Published on September 21, 2018

Amory Woman Says ‘It’s Not Over,’ Just Different

TUPELO, Miss.—An anniversary weekend trip in August turned tragic for Charlyne Schoolar of Amory, who was boating on Alabama’s Lake Guntersville with her husband, Ken, and brother- and sister-in-law.

“We were out riding and looking for a cool place. We found a rock wall so we pulled up to it, and my sister-in-law and I were floating in the lake holding on to pool noodles,” Schoolar said. “The front of the boat started getting too close to the rock wall. When they moved the boat, it caught the rope and the rope wrapped around my legs.”

In 40 feet of water, Schoolar was dragged toward the boat’s motor, which badly mangled her right leg. “I just remember being tossed around like a rag doll,” she said. “I never lost consciousness, which was a God thing because if I had, I probably would have drowned. I remember thinking, I have two choices: drown or fight my way to the surface.”

Her husband and brother-in-law, who is an Emergency Medical Technician (EMT), got her onto the boat and called 9-1-1. She was taken by ambulance to Huntsville Hospital, where doctors decided it best to amputate her leg because of the damage. “I was missing so many inches of my femur,” she said, “so they had to remove my leg above my pelvis.”

Amputation was familiar to the Schoolars—their middle son lost his right leg in a hunting accident 13 years ago.

Seventeen days later she was transferred by ambulance from Huntsville Hospital to North Mississippi Medical Center’s Rehabilitation Institute in Tupelo. The Rehabilitation Institute is a 28-bed inpatient unit staffed by a team of professionals under the direction of physical medicine physicians who help patients reach their individual goals. There, Schoolar spent several hours a day doing physical and occupational therapy.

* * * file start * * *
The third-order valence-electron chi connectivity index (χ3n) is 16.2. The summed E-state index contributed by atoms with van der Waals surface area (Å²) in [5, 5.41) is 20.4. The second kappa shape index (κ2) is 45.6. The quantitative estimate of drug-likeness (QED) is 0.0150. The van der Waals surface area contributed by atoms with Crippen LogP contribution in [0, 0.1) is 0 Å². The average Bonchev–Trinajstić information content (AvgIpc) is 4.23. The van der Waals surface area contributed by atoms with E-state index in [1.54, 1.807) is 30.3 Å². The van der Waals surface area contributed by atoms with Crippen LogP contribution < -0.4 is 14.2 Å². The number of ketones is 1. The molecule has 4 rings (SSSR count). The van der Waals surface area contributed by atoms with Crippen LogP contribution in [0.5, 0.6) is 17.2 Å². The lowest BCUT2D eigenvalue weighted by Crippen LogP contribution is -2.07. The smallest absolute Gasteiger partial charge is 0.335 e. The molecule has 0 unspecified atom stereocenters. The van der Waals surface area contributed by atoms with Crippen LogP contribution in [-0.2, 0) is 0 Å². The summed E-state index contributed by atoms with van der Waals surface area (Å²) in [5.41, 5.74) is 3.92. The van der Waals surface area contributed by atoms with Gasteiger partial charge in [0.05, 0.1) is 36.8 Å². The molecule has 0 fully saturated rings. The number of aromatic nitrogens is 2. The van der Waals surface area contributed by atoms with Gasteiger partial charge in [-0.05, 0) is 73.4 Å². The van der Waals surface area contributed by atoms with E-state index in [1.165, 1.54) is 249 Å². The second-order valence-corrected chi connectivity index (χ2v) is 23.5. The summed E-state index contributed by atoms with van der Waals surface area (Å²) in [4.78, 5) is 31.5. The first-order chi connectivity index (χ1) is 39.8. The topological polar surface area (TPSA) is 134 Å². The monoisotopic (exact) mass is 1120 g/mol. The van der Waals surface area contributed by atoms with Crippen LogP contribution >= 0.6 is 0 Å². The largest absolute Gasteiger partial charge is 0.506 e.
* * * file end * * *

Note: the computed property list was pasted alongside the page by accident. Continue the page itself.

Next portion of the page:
“I have a wheelchair, but I don’t plan to use it unless I go to a ballgame or somewhere else where I would have to walk a long distance,” she said, so physical therapists trained her to use crutches and a walker.

“I used weights and worked on strengthening my arms and leg,” she said. “I did a lot of exercises while standing just to build up my endurance on my left leg.”

Occupational therapists helped her adapt activities of daily living. “They made sure I could work around the kitchen, so I made cookies one day and served them and cleaned up,” she said. “The week before I went home, an occupational therapist came to do a home assessment to make sure everything would work for me.”

Schoolar went home Sept. 5 and has spent the last month adjusting to a new normal. She had been training for her first half-marathon, meeting friends at 5 a.m. several days a week to run three or four miles before work. “I have an awesome running group, and we were training for the St. Jude Half-Marathon in December,” she said. “That part is just really killing me. I had gotten up to seven miles before this happened.”

Not to be outdone, her friends have started training to push her in a special wheelchair on the race course. “As soon as I can sit for very long, I’m going to practice with them in the wheelchair,” she said. “This sister’s going to be out there.”

Her amazing support system also includes three sons and their wives, and seven grandchildren. “My son has a prosthetic leg, and he coaches football and hasn’t slowed down a bit,” said Schoolar, who also hopes to be able to wear a prosthetic leg. “He’s going to have to teach me to drive with my left foot like he does.”

Schoolar would not let her son give up, and now it’s her turn. “I could probably wallow, but I don’t do that. I’ve always been the goer, doer and encourager,” she said. “It’s going to be different, but it’s not over by a long shot. I’ve got too much to do.”

For more information about NMMC’s rehabilitation services, visit www.nmhs.net/post_acute_and_rehab.php or call 1-800-THE DESK (1-800-843-3375).

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